Matt Lauer started his live interview with President Barack Obama, from the White House during NBC's Super Bowl pre-game show, on a light note, “So let me ask you the question that's on everyone's mind right now: How's it going living with your mother-in-law?” And he wondered if Obama now gets to read a story to his daughters “at night, tuck them in bed?”
But the member of a press corps which usually showed more concern for the Bush administration's tactics than the terrorist threat they were meant to avert, empathized with the burden of the “pretty sobering stuff” the new President now learns about: “There are millions, tens of millions of people watching this broadcast right now Mr. President, and if they were to have access to the same information you have now on a daily basis, how much less sleep would we all be getting?” Lauer next pressed Obama as to whether “a substantial number” of service men and women in Iraq “will be home in time for next Super Bowl Sunday?”
Lauer asserted that the House passage of the stimulus bill without one Republican vote “disappointed a lot of people” and he painted a dire picture of the economy, treating the President as an expert economist and giving him an excuse for lack of a recovery. Lauer contended that after watching the Super Bowl, for many people “tomorrow morning...the worry's going to start again and they're going to worry about losing their jobs and their homes and putting their kids through school and making ends meet. How much worse is the economy going to get, Mr. President, before it gets better?”
All of Lauer's questions in the live 12-minute long interview, which started at 5:07 PM EST, from the Map Room of the White House, before he moved to the college football bowl system, Super Bowl predictions and who can e-mail him on his Blackberry:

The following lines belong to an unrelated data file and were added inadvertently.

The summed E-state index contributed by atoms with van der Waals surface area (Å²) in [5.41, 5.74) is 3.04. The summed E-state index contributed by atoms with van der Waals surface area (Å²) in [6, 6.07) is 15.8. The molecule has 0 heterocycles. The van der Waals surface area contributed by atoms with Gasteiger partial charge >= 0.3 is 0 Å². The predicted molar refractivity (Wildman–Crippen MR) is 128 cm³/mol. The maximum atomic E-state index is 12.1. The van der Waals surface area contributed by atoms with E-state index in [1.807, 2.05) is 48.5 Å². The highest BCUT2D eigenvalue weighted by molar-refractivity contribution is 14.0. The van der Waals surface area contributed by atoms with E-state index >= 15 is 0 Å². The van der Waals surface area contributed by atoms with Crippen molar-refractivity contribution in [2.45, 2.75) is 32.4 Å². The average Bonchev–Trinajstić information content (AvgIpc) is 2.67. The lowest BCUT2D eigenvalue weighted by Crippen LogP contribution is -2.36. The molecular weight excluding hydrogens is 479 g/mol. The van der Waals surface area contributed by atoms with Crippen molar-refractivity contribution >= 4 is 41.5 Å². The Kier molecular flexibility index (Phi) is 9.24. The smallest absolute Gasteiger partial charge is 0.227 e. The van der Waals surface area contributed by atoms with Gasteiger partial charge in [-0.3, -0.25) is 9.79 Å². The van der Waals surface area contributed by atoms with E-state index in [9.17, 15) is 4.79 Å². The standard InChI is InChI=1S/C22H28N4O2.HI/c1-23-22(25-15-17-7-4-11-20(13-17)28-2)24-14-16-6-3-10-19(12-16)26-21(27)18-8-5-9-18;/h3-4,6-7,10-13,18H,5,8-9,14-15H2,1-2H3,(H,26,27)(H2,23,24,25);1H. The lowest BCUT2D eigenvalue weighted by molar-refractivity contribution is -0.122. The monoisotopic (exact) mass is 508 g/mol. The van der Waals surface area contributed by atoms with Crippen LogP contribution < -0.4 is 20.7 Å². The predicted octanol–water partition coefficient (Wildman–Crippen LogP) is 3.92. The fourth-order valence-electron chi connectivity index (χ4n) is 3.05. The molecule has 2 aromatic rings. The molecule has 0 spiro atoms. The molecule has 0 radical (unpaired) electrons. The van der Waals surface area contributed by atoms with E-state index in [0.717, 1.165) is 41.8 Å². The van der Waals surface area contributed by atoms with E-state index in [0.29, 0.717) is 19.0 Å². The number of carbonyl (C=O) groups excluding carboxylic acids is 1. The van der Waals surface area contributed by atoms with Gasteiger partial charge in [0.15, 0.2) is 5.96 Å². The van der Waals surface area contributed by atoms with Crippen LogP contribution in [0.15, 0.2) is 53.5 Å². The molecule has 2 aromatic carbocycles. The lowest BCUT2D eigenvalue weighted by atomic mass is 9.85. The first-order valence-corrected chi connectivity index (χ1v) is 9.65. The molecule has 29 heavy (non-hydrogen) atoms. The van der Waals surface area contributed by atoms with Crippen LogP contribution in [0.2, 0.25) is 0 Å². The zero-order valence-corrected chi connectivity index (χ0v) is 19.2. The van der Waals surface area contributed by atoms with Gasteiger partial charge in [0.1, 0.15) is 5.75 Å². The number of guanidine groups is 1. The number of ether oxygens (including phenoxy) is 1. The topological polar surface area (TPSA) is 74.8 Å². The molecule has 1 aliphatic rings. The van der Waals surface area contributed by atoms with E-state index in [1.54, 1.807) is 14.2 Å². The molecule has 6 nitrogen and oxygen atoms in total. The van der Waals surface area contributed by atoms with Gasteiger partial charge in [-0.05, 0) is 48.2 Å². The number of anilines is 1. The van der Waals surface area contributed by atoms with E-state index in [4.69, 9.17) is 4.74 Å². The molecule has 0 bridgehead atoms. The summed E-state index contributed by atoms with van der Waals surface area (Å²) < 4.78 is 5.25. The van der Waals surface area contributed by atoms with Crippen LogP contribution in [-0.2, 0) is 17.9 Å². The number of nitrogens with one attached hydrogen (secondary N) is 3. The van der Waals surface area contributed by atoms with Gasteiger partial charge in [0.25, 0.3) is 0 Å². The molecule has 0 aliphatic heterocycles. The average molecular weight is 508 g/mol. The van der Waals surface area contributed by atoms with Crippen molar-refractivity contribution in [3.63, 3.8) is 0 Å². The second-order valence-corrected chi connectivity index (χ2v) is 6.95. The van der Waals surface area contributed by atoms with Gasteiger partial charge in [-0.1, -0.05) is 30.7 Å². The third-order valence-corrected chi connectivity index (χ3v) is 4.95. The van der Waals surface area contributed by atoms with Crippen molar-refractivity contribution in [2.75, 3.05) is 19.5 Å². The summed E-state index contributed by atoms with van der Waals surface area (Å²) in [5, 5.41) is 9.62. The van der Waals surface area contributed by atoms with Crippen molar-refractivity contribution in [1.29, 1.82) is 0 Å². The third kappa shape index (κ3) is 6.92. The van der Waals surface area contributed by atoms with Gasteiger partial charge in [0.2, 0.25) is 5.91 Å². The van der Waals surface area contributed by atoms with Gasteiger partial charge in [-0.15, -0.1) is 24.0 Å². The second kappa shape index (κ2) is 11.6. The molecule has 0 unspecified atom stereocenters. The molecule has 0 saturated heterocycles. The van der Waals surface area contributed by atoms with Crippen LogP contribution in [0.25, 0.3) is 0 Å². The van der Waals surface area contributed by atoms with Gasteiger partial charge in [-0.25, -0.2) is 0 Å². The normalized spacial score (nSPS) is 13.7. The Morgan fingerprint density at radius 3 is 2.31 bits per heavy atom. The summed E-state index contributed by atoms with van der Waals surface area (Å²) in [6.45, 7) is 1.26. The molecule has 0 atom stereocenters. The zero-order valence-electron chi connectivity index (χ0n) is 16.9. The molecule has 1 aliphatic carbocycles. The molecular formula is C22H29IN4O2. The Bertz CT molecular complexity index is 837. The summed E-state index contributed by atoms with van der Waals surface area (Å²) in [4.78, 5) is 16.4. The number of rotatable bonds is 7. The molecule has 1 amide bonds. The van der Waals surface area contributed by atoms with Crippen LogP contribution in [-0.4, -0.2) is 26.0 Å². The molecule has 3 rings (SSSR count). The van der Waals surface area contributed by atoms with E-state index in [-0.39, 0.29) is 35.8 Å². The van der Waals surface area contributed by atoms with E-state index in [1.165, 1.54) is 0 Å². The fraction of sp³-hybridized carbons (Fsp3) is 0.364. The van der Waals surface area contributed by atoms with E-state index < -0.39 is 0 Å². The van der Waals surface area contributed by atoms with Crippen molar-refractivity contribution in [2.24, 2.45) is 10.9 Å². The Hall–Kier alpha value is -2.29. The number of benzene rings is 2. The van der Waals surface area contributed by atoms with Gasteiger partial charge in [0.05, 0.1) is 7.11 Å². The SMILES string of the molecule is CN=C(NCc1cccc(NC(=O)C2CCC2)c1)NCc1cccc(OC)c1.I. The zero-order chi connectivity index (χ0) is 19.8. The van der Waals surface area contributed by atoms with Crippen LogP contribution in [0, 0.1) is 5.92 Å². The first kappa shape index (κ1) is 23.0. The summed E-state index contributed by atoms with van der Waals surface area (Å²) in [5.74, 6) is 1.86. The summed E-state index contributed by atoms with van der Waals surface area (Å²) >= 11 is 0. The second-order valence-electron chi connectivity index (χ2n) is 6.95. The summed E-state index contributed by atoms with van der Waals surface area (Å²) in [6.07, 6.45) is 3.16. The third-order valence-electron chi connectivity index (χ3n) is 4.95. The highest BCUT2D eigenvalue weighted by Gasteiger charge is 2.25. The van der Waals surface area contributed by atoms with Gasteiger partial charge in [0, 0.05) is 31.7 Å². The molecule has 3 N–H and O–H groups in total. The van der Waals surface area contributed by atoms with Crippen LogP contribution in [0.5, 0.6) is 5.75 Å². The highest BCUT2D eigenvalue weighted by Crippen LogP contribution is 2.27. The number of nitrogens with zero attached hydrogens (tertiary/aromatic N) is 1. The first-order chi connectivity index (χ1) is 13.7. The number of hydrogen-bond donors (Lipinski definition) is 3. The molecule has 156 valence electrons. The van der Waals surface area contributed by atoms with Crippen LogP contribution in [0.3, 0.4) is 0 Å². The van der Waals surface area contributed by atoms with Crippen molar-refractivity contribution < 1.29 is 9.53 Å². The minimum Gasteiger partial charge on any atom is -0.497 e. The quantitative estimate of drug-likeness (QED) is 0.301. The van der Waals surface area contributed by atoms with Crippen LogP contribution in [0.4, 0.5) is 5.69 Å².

- So you've been President twelve days. So let me ask you the question that's on everyone's mind right now: How's it going living with your mother-in-law?
- I was driving over here, Mr. President, I was thinking about this enormous transition that you've been through, taking on the reigns as Commander-in-Chief, Mrs. Obama becoming the First Lady. But you've got a daughter ten and a daughter seven and this is a huge game-changer for them as well. How they doing?
- Are you getting to take part in some of the routines? I was thinking you've been on the road basically for two years, although you got home a lot, now you're all under the same roof, basically for twelve days. Are you there for breakfast, do you get to read them a story at night, tuck them in bed? How's it going?
- President Bush said in his last press conference here at the White House, he said he wasn't sure when it would happen for you, but there would be a moment -- perhaps in the Oval Office -- when you would stop and realize “I am the President of the United States.” So I'm curious, have you had that moment?
- You talk about sobering moments. Even as a Senator and member of the Foreign Relations Committee you were getting intelligence briefings, on the campaign trail also and during the transition. But now, from what I understand, every day you go down there and there's that intelligence briefing on your desk and it's got to contain some pretty sobering stuff. There are millions, tens of millions of people watching this broadcast right now Mr. President, and if they were to have access to the same information you have now on a daily basis, how much less sleep would we all be getting?
- Let's talk about some of those men and women who are serving this country overseas in Afghanistan, other locations, in Iraq. And I'm sure they're watching today. It's a big event for the armed services. And a lot of those people have a vested interest in one of your campaign promises to end this war and get them home as soon, within 16 months or so, as humanly possible. So when you look at them can you say that a substantial number of them will be home in time for next Super Bowl Sunday?
- The economy. People are going to watch this game, they're going to blow off some steam, they're going to have a good time. But a lot of them are going to bed, they're going to wake up tomorrow morning and the worry's going to start again and they're going to worry about losing their jobs and their homes and putting their kids through school and making ends meet. How much worse is the economy going to get, Mr. President, before it gets better?
- And when it comes to the stimulus plan, the House passed its version last week, but without one Republican vote -- that disappointed a lot of people. The Senate takes up their version of the measure starting tomorrow. How important is gaining some more Republican support for that, how big a test for your leadership at this early stage of your presidency?
The Today show will air the interview again Monday morning and its site has Flash video of the entire 12-minute session.